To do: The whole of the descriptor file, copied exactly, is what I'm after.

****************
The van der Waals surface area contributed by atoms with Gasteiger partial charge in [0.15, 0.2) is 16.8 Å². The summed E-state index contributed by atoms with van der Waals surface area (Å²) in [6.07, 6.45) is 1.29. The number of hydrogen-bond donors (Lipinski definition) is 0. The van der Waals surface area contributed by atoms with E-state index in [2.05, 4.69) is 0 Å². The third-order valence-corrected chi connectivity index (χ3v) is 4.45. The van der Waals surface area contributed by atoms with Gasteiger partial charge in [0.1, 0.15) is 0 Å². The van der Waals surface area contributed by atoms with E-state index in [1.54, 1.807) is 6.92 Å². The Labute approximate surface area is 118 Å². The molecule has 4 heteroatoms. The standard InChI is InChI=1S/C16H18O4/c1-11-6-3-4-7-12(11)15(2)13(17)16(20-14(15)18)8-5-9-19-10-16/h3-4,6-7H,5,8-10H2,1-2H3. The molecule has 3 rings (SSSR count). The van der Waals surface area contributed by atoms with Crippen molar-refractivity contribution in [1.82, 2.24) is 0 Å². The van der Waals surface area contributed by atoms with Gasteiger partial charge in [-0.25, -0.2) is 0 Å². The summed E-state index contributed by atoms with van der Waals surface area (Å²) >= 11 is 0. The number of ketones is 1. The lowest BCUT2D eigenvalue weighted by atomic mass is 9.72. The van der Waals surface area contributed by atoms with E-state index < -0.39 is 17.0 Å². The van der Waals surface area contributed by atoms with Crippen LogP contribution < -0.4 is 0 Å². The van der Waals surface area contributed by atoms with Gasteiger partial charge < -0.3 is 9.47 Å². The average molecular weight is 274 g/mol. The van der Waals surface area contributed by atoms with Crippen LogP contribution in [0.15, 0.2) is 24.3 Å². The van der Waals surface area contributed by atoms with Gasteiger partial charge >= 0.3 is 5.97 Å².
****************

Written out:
The van der Waals surface area contributed by atoms with Gasteiger partial charge in [0.15, 0.2) is 16.8 Å². The summed E-state index contributed by atoms with van der Waals surface area (Å²) in [6.07, 6.45) is 1.29. The number of hydrogen-bond donors (Lipinski definition) is 0. The van der Waals surface area contributed by atoms with E-state index in [2.05, 4.69) is 0 Å². The third-order valence-corrected chi connectivity index (χ3v) is 4.45. The van der Waals surface area contributed by atoms with Gasteiger partial charge in [0.1, 0.15) is 0 Å². The van der Waals surface area contributed by atoms with E-state index in [1.54, 1.807) is 6.92 Å². The Labute approximate surface area is 118 Å². The molecule has 4 heteroatoms. The standard InChI is InChI=1S/C16H18O4/c1-11-6-3-4-7-12(11)15(2)13(17)16(20-14(15)18)8-5-9-19-10-16/h3-4,6-7H,5,8-10H2,1-2H3. The molecule has 3 rings (SSSR count). The van der Waals surface area contributed by atoms with Crippen molar-refractivity contribution in [1.82, 2.24) is 0 Å². The van der Waals surface area contributed by atoms with Gasteiger partial charge in [-0.25, -0.2) is 0 Å². The summed E-state index contributed by atoms with van der Waals surface area (Å²) >= 11 is 0. The number of ketones is 1. The lowest BCUT2D eigenvalue weighted by atomic mass is 9.72. The van der Waals surface area contributed by atoms with E-state index < -0.39 is 17.0 Å². The van der Waals surface area contributed by atoms with Crippen LogP contribution < -0.4 is 0 Å². The van der Waals surface area contributed by atoms with Gasteiger partial charge < -0.3 is 9.47 Å². The average molecular weight is 274 g/mol. The van der Waals surface area contributed by atoms with Crippen LogP contribution in [0.15, 0.2) is 24.3 Å². The van der Waals surface area contributed by atoms with Gasteiger partial charge >= 0.3 is 5.97 Å².